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File How does the emission trading scheme work?
Emission trading scheme? Cap and trade? What do these words mean? And how does it all contribute to reduced emissions of greenhouse gases? This animation shows how the scheme works.
Located in Media Audiovisuals
Publication Greenhouse gas emission trends and projections in Europe 2009
Located in Publications
Publication Annual European Community greenhouse gas inventory 1990–2007 and inventory report 2009
The present inventory also constitutes the EU‑15 voluntary submission under the Kyoto Protocol.
Located in Publications
Publication Application of the Emissions Trading Directive by EU Member States — reporting year 2008
According to Article 21 of the Emissions Trading Directive, Member States shall report annually on its application. The reporting obligation allows the Commission to continuously follow the implementation of the Directive and provides information for the Commission's review report under Article 30 of the Directive. By late October 2008, Article 21 reports had been received from all Member States. The responses in those reports were assessed by the EEA and its European Topic Centre on Air and Climate Change (ETC/ACC) and compiled into this report.
Located in Publications
Publication Energy and environment report 2008
Located in Publications
Publication Greenhouse gas emission trends and projections in Europe 2008
Located in Publications
File Emissions trading - putting a price on carbon
The EU Emissions Trading Scheme (ETS) is a world first and a major weapon in Europe's fight against climate change. The innovative system has turned carbon dioxide emissions into a tradeable commodity. They can now be bought and sold like any other of the thousands of products traded on world markets today. The scheme works by placing a limit or a 'cap' on the amount of carbon dioxide participating installations - currently around 10,500 across the European Union - can emit every year. If an installation emits more than its allowance, it must either pay a very hefty fine or buy surplus allowances from companies that have managed to stay below their limit. The system ensures that overall CO2 emissions from the plants covered are cut in the most cost effective way.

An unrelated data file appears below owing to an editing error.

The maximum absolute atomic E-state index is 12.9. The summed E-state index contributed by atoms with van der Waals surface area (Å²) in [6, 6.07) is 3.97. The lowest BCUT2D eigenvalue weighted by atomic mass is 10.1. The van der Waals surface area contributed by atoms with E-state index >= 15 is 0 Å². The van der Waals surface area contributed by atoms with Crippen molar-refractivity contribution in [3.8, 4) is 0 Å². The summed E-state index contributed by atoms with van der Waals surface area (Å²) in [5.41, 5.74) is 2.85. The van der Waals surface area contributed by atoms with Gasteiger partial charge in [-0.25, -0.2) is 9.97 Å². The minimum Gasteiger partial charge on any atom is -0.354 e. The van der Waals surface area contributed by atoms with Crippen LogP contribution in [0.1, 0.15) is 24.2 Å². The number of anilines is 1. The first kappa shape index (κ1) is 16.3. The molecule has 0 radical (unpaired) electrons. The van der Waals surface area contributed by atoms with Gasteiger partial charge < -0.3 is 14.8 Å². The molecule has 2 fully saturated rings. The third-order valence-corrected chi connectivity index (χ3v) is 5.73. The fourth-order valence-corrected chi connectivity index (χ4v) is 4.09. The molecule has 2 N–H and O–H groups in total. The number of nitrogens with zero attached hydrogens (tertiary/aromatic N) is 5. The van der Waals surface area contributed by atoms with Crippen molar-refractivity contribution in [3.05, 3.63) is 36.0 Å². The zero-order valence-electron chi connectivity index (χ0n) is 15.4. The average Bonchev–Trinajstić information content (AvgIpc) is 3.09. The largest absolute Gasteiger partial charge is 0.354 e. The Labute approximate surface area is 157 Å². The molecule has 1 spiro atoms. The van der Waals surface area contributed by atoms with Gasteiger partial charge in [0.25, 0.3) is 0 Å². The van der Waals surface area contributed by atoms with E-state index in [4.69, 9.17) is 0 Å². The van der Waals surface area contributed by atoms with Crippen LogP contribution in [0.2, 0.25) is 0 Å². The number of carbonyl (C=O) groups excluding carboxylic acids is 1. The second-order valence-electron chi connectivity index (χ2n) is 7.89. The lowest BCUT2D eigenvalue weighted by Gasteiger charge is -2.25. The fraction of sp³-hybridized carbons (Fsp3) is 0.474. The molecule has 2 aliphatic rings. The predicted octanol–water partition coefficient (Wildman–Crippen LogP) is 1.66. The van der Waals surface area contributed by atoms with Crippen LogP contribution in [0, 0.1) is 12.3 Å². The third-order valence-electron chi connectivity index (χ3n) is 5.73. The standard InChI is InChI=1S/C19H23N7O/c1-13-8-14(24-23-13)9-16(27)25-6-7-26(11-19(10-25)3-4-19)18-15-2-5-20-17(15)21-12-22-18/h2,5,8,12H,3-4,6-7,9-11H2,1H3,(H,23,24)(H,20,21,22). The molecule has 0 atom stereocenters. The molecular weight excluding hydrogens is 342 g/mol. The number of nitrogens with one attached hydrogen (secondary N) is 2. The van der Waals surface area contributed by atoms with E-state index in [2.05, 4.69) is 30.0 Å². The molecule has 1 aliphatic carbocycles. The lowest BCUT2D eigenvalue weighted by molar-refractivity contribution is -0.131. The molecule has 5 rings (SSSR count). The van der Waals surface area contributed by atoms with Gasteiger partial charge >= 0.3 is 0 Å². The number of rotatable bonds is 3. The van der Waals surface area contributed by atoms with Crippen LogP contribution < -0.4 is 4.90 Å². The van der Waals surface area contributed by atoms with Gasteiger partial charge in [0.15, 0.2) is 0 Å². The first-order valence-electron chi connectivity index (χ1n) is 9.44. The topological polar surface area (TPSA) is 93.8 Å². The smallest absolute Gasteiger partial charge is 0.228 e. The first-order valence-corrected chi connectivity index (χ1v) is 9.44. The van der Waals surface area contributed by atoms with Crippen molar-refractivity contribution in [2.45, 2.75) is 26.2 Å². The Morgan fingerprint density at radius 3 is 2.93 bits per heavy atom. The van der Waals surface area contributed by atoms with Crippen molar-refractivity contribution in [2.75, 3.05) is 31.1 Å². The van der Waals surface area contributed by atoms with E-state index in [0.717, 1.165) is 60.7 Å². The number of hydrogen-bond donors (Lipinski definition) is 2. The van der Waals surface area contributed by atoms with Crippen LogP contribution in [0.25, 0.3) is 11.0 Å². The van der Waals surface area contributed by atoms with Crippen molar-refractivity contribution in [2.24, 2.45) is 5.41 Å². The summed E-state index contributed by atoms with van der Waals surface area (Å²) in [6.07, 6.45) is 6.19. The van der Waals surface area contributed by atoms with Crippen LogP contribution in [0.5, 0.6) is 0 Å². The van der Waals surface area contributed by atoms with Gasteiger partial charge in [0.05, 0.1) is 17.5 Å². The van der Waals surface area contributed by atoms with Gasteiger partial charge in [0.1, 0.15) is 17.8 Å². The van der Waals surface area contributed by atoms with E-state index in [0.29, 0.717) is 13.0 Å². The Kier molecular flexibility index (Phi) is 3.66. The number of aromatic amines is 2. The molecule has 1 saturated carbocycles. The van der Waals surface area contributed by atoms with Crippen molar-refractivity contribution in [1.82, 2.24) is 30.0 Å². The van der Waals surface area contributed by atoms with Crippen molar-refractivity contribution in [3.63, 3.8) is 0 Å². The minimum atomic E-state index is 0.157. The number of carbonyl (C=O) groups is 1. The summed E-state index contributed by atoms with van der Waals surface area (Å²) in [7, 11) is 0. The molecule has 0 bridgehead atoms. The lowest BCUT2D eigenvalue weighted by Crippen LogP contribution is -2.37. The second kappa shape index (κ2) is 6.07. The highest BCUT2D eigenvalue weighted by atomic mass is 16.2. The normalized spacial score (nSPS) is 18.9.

Located in Environmental topics Climate change Multimedia
Publication Application of the Emissions Trading Directive by EU Member States - reporting year 2007
Located in Publications
File chemical/x-pdb 50 years of protecting Europe's environment
Today the European Union has the most environmentally friendly arsenal of rules in the world and has done more to tackle pressing ecological problems, such as climate change, than any other major power. But it has not always been like this. Caring for the environment did not feature in the Treaty of Rome, the document that gave birth to the modern day EU. Yet environmental problems were never far away. Europe’s love affair with the car was moving into top gear, industry was busy belching out pollutants and raw sewage was being pumped into our rivers and seas.
Located in Environmental topics Policy instruments Multimedia
File Reducing climate impacts from international aviation: Europe leads the way
The European Commission is proposing legislation to bring the aviation sector into the European Union's pioneering emissions trading scheme (EU ETS) in order to control the rapid growth in CO2 emissions from air travel. Until now airlines have not been subject to the constraints on energy consumption or greenhouse gas emissions that other businesses have to live with. Emissions from domestic flights are covered by the Kyoto Protocol's emission targets for developed countries, but international aviation - which makes up the vast majority of flights - is not. In addition, jet fuel for international flights has historically been exempted from taxation. Hence the need for policy action.
Located in Environmental topics Climate change Multimedia
European Environment Agency (EEA)
Kongens Nytorv 6
1050 Copenhagen K
Denmark
Phone: +45 3336 7100